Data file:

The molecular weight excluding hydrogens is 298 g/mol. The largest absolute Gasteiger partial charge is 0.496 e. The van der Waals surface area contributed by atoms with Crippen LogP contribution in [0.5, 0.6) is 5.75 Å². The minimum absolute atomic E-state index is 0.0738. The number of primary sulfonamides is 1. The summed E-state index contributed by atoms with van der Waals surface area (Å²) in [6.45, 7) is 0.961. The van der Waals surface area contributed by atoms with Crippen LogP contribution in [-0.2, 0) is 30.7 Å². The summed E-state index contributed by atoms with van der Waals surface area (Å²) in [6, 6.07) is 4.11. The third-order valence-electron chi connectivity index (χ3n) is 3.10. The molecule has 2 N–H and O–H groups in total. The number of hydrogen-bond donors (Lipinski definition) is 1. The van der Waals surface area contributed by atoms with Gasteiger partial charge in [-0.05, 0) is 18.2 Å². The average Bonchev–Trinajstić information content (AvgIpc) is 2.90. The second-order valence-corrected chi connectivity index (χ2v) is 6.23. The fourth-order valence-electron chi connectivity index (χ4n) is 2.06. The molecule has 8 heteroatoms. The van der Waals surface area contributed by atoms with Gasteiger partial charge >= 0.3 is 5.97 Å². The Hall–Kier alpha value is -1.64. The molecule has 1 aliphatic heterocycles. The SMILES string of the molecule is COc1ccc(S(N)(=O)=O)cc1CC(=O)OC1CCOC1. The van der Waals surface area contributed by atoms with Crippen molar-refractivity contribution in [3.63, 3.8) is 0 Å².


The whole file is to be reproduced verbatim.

The molecular weight excluding hydrogens is 298 g/mol. The largest absolute Gasteiger partial charge is 0.496 e. The van der Waals surface area contributed by atoms with Crippen LogP contribution in [0.5, 0.6) is 5.75 Å². The minimum absolute atomic E-state index is 0.0738. The number of primary sulfonamides is 1. The summed E-state index contributed by atoms with van der Waals surface area (Å²) in [6.45, 7) is 0.961. The van der Waals surface area contributed by atoms with Crippen LogP contribution in [-0.2, 0) is 30.7 Å². The summed E-state index contributed by atoms with van der Waals surface area (Å²) in [6, 6.07) is 4.11. The third-order valence-electron chi connectivity index (χ3n) is 3.10. The molecule has 2 N–H and O–H groups in total. The number of hydrogen-bond donors (Lipinski definition) is 1. The van der Waals surface area contributed by atoms with Gasteiger partial charge in [-0.05, 0) is 18.2 Å². The average Bonchev–Trinajstić information content (AvgIpc) is 2.90. The second-order valence-corrected chi connectivity index (χ2v) is 6.23. The fourth-order valence-electron chi connectivity index (χ4n) is 2.06. The molecule has 8 heteroatoms. The van der Waals surface area contributed by atoms with Gasteiger partial charge >= 0.3 is 5.97 Å². The Hall–Kier alpha value is -1.64. The molecule has 1 aliphatic heterocycles. The SMILES string of the molecule is COc1ccc(S(N)(=O)=O)cc1CC(=O)OC1CCOC1. The van der Waals surface area contributed by atoms with Crippen molar-refractivity contribution in [3.63, 3.8) is 0 Å².